Beckett and Death

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Steven Barfield, Matthew Feldman, Philip Tew
A&C Black, 20/10/2011 - 240 páginas
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Death is indisputably central to Beckett's writing and reception.  This collection of research considers a number of Beckett's poems, novels, plays and short stories through considerations of mortality and death. 
Chapters explore the theme of deathliness in relation to Beckett's work as a whole, through three main approaches.  The first of these situates Beckett's thinking about death in his own writing and reading processes, particularly with respect to manuscript drafts and letters. The second on the death of the subject in Beckett links dominant 'poststructural' readings of Beckett's writing to the textual challenge exemplified by the The Unnamable.
A final approach explores psychology and death, with emphasis on deathly states like catatonia and Cotard's Syndrome that recur in Beckett's work.  Beckett and Death offers a range of cutting-edge approaches to the trope of mortality, and a unique insight into the relationship of this theme to all aspects of Beckett's literature.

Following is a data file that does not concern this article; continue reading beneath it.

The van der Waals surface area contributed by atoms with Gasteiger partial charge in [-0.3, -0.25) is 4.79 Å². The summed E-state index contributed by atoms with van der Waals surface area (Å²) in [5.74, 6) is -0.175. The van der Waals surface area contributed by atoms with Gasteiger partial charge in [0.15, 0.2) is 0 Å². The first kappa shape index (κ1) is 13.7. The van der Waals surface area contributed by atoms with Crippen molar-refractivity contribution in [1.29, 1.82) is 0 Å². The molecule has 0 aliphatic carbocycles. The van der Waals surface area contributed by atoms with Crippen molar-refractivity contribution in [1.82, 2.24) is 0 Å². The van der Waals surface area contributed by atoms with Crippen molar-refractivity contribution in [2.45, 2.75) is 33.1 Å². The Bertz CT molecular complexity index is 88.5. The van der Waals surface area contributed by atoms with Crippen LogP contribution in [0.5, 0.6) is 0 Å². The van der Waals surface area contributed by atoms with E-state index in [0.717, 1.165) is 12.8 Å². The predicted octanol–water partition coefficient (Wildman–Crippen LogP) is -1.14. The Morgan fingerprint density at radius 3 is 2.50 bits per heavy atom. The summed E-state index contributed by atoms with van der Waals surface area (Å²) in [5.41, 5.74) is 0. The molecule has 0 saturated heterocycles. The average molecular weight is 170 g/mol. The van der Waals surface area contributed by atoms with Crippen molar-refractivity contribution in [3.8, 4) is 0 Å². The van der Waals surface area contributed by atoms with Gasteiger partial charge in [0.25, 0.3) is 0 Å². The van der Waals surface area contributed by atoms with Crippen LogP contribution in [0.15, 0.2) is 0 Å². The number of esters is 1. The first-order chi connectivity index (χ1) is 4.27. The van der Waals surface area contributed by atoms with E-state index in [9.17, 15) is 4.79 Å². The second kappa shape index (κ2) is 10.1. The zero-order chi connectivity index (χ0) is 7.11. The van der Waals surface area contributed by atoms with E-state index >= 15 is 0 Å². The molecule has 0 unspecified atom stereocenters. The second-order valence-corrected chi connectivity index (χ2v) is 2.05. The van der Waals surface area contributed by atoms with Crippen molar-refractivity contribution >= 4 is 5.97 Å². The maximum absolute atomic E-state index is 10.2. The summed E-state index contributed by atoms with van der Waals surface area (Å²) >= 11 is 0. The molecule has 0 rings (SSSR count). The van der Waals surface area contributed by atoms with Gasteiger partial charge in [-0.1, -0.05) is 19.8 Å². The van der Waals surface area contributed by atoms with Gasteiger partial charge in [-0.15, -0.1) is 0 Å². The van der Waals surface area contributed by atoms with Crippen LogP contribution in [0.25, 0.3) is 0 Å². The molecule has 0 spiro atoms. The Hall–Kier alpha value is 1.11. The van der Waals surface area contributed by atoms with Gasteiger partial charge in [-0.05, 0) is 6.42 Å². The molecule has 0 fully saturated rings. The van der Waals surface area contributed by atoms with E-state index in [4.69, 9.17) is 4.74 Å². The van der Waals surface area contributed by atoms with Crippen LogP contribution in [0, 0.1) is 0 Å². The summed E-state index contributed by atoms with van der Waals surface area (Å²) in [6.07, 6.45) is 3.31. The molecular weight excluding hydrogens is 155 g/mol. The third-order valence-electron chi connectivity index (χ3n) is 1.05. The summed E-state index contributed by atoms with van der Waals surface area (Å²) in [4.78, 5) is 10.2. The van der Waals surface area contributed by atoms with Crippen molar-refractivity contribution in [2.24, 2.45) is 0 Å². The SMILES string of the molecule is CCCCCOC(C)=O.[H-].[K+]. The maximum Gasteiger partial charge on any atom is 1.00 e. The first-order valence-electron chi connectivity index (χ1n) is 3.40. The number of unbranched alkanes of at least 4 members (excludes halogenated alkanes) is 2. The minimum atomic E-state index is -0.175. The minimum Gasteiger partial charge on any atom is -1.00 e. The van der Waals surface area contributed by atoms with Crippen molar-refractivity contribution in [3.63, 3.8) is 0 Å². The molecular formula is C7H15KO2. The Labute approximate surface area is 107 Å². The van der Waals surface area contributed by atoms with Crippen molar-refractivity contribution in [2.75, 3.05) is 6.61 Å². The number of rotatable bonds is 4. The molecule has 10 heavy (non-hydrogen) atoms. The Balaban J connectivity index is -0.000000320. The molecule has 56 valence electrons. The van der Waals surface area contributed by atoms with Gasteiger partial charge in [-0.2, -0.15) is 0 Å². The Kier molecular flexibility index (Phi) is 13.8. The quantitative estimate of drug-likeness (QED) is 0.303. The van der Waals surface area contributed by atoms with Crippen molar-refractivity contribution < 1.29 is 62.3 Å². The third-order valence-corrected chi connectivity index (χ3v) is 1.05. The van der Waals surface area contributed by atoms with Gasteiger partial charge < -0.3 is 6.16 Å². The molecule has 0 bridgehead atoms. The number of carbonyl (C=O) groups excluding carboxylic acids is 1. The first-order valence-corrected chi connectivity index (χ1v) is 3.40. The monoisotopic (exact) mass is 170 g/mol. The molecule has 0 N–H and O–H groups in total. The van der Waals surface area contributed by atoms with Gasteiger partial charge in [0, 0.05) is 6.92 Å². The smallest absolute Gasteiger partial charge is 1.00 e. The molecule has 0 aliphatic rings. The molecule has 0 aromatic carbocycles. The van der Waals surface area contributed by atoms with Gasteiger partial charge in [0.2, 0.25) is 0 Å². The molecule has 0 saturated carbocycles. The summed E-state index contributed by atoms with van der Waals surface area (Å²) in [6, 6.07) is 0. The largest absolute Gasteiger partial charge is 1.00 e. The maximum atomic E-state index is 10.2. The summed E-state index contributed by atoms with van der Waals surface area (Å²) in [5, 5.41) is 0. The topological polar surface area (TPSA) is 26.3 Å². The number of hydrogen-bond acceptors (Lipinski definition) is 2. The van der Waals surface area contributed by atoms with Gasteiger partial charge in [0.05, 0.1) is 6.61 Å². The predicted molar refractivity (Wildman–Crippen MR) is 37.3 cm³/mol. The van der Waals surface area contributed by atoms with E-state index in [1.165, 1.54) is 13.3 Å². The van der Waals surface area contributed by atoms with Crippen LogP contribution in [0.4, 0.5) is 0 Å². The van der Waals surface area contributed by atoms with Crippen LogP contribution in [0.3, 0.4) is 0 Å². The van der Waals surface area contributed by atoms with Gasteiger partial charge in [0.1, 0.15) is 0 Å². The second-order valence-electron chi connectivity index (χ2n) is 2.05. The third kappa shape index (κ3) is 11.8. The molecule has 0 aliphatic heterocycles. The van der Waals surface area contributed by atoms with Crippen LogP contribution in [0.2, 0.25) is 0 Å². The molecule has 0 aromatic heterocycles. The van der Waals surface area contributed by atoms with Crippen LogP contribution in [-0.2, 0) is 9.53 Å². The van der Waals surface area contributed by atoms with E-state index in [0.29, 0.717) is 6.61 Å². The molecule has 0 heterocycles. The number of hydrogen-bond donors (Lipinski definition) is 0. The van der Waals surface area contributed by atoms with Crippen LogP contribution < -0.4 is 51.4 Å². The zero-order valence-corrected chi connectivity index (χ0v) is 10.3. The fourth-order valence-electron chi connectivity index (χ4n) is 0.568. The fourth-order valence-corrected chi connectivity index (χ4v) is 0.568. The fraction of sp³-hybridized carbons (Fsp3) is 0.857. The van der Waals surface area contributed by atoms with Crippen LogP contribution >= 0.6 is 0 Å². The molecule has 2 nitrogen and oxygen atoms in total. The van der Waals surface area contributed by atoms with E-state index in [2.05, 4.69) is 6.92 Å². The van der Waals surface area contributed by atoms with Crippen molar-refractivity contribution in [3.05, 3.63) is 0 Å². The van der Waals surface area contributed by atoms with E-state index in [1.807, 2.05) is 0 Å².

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Índice

Acknowledgments
Notes on Contributors
Critical ForewordBeckett and Death
IntroductionStrange Exalted Death Disinterring Beckett and Death
Textual Existence and Death in Beckett
Beckett and the Politics of Death
Chapter 3O Death Where Is Thy Sting? Finding Words for the Big Ideas
Chapter 4Beckett Augustine and the Rhetoric of Dying
FromMalone Dies to The Unnamable
Chapter 7Becketts Amnesiacs Neuropsychology and Temporal Moribundity
Radio the Listener and the Dark Comedy of All That Fall
Becketts Death of the Species and Fictional Regeneration
Chapter 10Becketts Late Style
AfterwordSamuel Becketts Cemeteries
Index
Direitos de autor

Chapter 5Inane Space and Lively Place in Becketts Forties Fiction

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Palavras e frases frequentes

Acerca do autor (2011)

Steven Barfield is Senior Lecturer in English Literature at the University of Westminster, UK.
Matthew Feldman is Lecturer in Twentieth-Century History at the University of Northampton, UK.

Informação bibliográfica